There are certain threads that run through the work of John O’Donohue. They manifest themselves with different colours and textures in his work. The form may change for different purposes of rhythm and resonance, but the intention remains constant. It is grounded in human vulnerability and the desire, the longing, for a connection to the wonder of the divine in nature, and human life within it.
It is difficult to write of John O’Donohue’s books when the loss of his extraordinary presence is still acute. The two collections of poetry – Echoes of Memory and Conamara Blues, made a form of music from shorter lines of the deeply spiritual and luminous wisdom that informed Anam Ćara, Eternal Echoes, Divine Beauty, and Benedictus – his most recent work. These works which have been left to us, and published in a form that makes its own beauty in terms of touch and print-face, constitute a legacy that will pass on to future generations, and most importantly, will find its way to those most in need of its affirming message.
To have had the benefit of John O’Donohue’s friendship was a special blessing. Before any words were uttered his presence filled one with hope. His background in the most challenging of philosophical questions, was part of a spectrum that ran from the warmth of the local to Hegel, personality, and the human condition. There was never a hint of the didactic in his conversation. There was an infectious excitement, and wonderment at the possibility of new answers to old questions and new pathways to different and better futures.
Respecting memory and its riches in myth and folklore was principle with him as was the importance that he attached to imagination. One of his most recent works was a speculation entitled towards a poetic of the possibility, an early draft of which, he discussed with me in 2005 when he visited me in hospital. This beautiful piece makes, I believe the suggestion that we should not allow the visible and the empirical, the lived experience, to defeat the undelivered possibilities of the imagination, with its profound capacity for what was ethical. It was perhaps better to be remembered for the beauty, and the divine, suggested by the imagination through a life rather than any material achievements.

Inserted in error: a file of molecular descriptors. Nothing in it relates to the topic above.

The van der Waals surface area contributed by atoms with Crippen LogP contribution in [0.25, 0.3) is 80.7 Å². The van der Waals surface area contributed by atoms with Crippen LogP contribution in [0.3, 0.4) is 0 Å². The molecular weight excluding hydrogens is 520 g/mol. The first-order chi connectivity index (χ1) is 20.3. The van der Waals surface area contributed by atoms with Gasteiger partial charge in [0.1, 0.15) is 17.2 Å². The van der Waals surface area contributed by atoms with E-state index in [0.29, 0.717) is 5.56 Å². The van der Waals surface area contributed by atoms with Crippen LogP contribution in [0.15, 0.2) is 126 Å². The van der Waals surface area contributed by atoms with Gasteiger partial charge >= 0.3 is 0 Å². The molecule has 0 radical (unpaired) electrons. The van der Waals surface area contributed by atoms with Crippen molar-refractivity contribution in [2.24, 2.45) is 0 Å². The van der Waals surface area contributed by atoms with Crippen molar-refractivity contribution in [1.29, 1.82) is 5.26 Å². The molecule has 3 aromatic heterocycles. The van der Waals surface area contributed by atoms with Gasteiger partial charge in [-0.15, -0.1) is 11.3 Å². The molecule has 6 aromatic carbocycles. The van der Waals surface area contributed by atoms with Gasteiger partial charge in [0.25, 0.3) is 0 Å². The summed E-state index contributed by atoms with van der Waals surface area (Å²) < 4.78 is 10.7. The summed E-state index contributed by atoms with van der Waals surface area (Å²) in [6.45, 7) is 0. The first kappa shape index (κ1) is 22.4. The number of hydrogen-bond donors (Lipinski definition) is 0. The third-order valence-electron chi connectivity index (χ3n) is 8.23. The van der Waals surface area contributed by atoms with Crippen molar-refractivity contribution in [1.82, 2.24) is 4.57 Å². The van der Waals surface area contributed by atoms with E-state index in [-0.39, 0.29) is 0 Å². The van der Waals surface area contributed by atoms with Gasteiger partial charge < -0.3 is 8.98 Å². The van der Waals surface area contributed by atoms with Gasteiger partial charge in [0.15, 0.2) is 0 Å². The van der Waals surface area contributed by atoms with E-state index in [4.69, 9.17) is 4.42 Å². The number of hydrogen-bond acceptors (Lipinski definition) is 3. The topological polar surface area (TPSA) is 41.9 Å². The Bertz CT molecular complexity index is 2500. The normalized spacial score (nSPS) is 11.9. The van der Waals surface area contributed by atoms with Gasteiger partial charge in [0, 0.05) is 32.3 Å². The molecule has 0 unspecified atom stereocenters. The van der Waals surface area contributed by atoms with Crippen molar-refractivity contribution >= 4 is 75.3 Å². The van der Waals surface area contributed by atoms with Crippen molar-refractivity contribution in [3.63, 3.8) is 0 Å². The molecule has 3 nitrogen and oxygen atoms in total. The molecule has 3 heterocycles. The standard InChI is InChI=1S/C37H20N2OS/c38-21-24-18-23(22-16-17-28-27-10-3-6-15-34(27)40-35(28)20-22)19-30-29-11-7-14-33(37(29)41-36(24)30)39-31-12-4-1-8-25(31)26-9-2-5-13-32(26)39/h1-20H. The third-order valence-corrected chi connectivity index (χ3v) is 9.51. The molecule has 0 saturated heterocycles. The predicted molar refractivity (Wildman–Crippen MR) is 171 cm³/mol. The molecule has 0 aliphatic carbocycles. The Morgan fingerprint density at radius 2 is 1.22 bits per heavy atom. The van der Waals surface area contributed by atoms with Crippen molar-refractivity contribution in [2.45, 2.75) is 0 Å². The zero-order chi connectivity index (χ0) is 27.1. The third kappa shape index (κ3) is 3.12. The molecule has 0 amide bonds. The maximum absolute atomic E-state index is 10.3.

We are left with the books and for those of us who will peruse them there will be some solace in their wisdom, humour, mysticism, prophetic and utopian insights. However, his partner, his mother, brothers and sisters his family, neighbours, friends and colleagues will feel an even greater sense of loss. John O’Donohue’s work, however, tells us that physical death is not an end of anything. Rather it is but a stage, in the long journey that longing for a revelation of the divine in all life, creates. A new spirit is exploding among the stars that shine over Fanore. He has gone on and we will miss him for a while, but he has been lodged in us in a way that will always endure.
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Michael D Higgins was born in Limerick in 1941. His collections are The Betrayal (Galway, Salmon Publishing, 1990); The Season of Fire (Tralee, Co. Kerry, Brandon, 1993); and An Arid Season (Dublin, New Island Books, 2004). In 1992 he became the first recipient of the Seán McBride International Peace Medal of the International Peace Bureau for his work for human rights.